The Detroit collective haven’t yet failed to deliver and with Ultimate Success Today that fact remains.
There are bands that manage to inhabit your subconscious and stay there forever. Artists that speak your language and seem as if they were specifically placed on earth for your exclusive consumption.
We’ve all got one of these artists. Probably more.
Yes, Protomartyr (Joe Casey – vocals, Alex Leonard – guitar, Scott Davidson – bass, Greg Ahee – drums) are one of those bands for this scroll.
There hasn’t been a band over the last decade that has made as consistently good music as the Detroit gale-force giant, spearheaded by Casey and his bleak political diatribes that are shot through a murky prism of desolation.
On Ultimate Success Today, the band’s brilliant fifth album, there’s everything that has made this band truly what it is.
Many will paint Casey as a grizzled curmudgeon, but he has always been a reporter. The guy propped at the end of the bar watching others tell their stories, which Casey has always used as fuel to burn through the lens of diseased poetic obscurity.
Throughout Ultimate Success Today, Casey takes an even more inward approach than normal. A sledge hammer replaced by any icy chisel to get his points across.
Namely through the opening creeping darkscape of Day Without End and Tranquilizer, where he opens up on touring life, the strain it’s taken on his body and the fear of doctors and medical advice. Songs that imbue a raw, existential dread.
On Ultimate Success Today, extra sonic armour has been added to Protomartyr‘s nervous splintered off-kilter edginess in the way of strings and saxophones, breathing a fresh anxious vitality into the band’s sound.
Beyond Casey stating that we’re “hunted with a smile”, a lot will be made of the politically charged Processed by the Boys.
“When the ending comes is it gonna run at us like a wild-eyed animal?/ A foreign disease washed upon the beach?/ A dagger plunged from out of the shadows?/ A cosmic grief beyond all comprehension?”
Casey provides a mesmeric prophetic snapshot and before you question it – yes, this album was written pre-COVID-19.
I Am You Know rumbles with Ahee‘s sharp drum fills and shakes with Davidson‘s wiry bass grooves which collectively hover above Casey‘s acerbic snarls.
The Aphorist sees Casey‘s lyrical reportage stalk and spit with dizzying effect, rightly announcing that “self doubt is a stalking fiend” and “narcissism is a killer”.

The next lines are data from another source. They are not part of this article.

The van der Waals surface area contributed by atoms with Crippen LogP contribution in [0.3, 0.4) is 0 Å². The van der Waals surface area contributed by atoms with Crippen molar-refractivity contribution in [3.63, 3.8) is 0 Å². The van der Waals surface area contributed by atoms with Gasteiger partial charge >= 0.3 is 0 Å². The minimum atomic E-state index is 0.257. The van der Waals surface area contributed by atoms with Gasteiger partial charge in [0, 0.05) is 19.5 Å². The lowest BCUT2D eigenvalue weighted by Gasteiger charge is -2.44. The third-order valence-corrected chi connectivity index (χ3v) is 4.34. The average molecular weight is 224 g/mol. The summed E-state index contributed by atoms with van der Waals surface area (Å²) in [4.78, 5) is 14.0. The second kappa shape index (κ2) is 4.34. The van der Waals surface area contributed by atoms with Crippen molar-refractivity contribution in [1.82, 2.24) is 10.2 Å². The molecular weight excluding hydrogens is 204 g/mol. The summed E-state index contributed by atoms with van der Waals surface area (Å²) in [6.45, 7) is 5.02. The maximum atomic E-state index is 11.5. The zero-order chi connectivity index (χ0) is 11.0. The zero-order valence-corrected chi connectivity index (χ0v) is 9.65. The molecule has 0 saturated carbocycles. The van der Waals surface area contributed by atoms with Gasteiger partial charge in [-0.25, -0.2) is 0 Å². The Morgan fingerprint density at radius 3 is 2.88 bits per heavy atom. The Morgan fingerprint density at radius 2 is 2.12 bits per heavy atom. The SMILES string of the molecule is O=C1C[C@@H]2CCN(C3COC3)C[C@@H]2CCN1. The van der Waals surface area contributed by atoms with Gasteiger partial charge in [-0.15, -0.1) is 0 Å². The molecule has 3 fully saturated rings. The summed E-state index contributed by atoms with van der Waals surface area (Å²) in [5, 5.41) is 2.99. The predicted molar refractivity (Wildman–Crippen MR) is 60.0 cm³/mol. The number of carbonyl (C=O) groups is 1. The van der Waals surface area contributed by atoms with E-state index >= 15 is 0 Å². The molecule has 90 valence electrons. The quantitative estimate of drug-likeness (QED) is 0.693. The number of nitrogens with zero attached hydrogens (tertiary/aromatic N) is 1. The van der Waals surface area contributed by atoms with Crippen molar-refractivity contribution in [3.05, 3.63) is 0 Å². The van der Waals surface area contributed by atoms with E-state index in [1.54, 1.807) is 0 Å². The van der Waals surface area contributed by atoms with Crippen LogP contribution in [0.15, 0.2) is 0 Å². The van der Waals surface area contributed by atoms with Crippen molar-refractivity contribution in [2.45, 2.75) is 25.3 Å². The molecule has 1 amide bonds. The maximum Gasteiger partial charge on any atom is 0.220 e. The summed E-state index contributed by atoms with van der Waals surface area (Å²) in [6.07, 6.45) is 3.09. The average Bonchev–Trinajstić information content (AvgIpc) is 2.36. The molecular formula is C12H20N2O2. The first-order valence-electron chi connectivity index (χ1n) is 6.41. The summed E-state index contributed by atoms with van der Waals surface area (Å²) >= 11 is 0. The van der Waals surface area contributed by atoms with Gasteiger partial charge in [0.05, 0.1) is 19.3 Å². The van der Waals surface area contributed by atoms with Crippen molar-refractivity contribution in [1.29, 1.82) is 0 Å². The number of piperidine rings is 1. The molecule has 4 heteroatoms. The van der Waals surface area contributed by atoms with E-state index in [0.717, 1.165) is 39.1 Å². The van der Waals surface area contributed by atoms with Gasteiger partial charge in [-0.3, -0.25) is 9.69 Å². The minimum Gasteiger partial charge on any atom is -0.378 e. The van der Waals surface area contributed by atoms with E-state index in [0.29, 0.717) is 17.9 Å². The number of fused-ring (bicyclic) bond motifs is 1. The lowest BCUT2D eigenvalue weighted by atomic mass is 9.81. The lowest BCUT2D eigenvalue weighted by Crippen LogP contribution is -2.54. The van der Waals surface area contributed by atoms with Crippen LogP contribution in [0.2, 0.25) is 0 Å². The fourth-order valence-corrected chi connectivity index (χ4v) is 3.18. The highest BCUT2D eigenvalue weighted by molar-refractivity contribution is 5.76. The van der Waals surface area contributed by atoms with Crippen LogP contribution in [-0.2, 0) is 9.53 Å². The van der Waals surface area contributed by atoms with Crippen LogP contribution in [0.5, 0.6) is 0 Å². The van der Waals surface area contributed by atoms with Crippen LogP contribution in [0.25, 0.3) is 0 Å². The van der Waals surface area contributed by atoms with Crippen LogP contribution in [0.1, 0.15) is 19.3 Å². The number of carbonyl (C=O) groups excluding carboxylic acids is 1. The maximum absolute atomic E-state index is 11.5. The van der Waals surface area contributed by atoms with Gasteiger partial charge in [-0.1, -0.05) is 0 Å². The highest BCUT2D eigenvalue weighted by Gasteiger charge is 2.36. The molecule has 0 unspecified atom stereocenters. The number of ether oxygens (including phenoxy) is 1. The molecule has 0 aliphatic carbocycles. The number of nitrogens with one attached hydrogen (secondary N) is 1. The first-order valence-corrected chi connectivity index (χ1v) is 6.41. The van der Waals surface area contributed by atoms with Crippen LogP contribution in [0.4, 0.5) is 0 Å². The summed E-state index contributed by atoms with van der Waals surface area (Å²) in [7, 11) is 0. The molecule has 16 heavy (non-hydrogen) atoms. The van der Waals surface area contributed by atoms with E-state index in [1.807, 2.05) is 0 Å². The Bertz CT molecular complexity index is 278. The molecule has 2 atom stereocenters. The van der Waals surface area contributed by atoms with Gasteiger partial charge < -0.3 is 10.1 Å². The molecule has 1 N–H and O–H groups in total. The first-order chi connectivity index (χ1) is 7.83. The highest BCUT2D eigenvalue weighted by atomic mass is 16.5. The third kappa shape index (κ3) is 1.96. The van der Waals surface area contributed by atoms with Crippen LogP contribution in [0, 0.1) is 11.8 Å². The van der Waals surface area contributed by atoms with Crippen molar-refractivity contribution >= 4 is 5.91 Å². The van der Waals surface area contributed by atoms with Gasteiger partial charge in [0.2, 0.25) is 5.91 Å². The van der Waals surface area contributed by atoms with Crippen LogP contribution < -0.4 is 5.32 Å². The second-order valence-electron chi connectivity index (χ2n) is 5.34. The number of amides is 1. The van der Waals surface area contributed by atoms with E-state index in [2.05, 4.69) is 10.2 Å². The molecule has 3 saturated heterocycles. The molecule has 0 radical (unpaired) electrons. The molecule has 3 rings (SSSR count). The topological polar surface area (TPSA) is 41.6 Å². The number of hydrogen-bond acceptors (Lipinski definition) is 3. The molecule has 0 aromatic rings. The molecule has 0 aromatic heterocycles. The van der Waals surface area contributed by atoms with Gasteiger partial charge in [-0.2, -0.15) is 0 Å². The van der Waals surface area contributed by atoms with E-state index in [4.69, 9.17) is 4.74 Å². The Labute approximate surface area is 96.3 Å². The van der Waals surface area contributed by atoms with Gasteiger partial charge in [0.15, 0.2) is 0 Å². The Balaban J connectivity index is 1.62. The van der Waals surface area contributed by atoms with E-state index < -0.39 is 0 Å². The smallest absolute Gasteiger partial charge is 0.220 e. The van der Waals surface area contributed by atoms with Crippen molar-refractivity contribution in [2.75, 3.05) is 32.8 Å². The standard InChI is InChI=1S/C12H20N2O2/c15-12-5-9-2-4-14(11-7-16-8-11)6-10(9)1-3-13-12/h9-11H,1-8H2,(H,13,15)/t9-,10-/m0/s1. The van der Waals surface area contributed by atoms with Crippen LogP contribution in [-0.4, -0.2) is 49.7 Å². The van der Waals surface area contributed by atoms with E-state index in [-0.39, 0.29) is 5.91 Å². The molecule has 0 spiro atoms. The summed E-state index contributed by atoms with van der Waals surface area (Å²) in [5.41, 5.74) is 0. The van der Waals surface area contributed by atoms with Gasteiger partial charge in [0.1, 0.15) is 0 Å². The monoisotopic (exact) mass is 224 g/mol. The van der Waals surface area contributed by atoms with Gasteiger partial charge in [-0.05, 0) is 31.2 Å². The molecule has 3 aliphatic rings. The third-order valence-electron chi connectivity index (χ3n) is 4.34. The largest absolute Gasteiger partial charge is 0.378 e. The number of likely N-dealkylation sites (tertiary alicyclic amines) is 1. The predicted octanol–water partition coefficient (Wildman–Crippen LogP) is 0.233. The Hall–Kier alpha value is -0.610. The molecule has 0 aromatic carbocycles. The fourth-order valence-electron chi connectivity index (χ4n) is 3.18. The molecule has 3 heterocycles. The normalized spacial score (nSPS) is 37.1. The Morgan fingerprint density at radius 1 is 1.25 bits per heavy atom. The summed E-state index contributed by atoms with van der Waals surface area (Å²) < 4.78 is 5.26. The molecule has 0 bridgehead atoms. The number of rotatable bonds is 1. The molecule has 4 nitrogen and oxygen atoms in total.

The coiling riff during June 21 wraps itself around the cross-over vocal between Casey and Half Waif‘s Nandi Rose who gives Protomartyr yet another elusive dimension.
The poisoned whiplash of the labor movement-inspired Michigan Hammers and withering gut-punch of Tranquillizer are yet another one-two crippling combo that Protomartyr have made a habit of.
Casey spits more bile during Modern Business Hymns which is laced with ramshackle rhythms and Leonard‘s trademark jangling prairie hum on guitar.
The malaise riddled Bridge & Crown is an inward reflection that touches on capitalism and past personal tragedies, namely the death of Casey‘s father whom he references several times throughout Ultimate Success Today.
“Everybody knows we’re holding on to little dreams/To drive our bodies all down the line/ ‘Til there’s nothing left but the Bridge and Crown.”
Essentially, it’s a track that encapsulates the essence of Protomartyr and what they have achieved up to this point. It would have been an obvious choice for closing the album but as they have proven time and time again, Protomartyr have a habit of pulling aces from their sleeves.
The latest one comes in the way of the downright incredible Worm In Heaven – a track that Casey has stated would be his funeral song.
Passages like, “So it’s time to say goodbye/I was never too keen on last words/Hope I said something good” and “I exist/I did/I was here/I was/Or never was” are stark symbols that most bands could only write as their swansong.
After listening to Worm In Heaven, it’s one of those songs that stops you in your tracks to fall silent and compose your thoughts. As you let each listen wash over you, the weight and impact of its messaging almost becomes too much to bear.
Post-punk is fast becoming a dirty term in 2020 and with good reason. Sloganeering acts like Fontaines D.C. are bestowed on sugar mountains as some kind of saviours to rock music, with their false anthemic hedonism leaking through the vaults and contaminating the landscape.
Optimistically, which is quite ironic considering what Protomartyr espouse, in some ways the aforementioned circumstances could very well solidify the band’s stature.
Not only have Protomartyr continually raised their own bar, which is further demonstrated with Ultimate Success Today, but it’s evident that their contemporaries are ill-equipped to keep up, which will only illuminate the Detroit collective’s standing in not only the modern day climate, but in the future, too.
It’s hardly surprising, though. Protomartyr have always been ahead of the game. That’s what makes them one of the best bands to emerge from the shadows in the last fifteen years and the bruising post-apocalyptic portraits conjured up through Ultimate Success Today adds yet another fine chapter to their story.
Ultimate Success Today is available now via Domino Recording Co.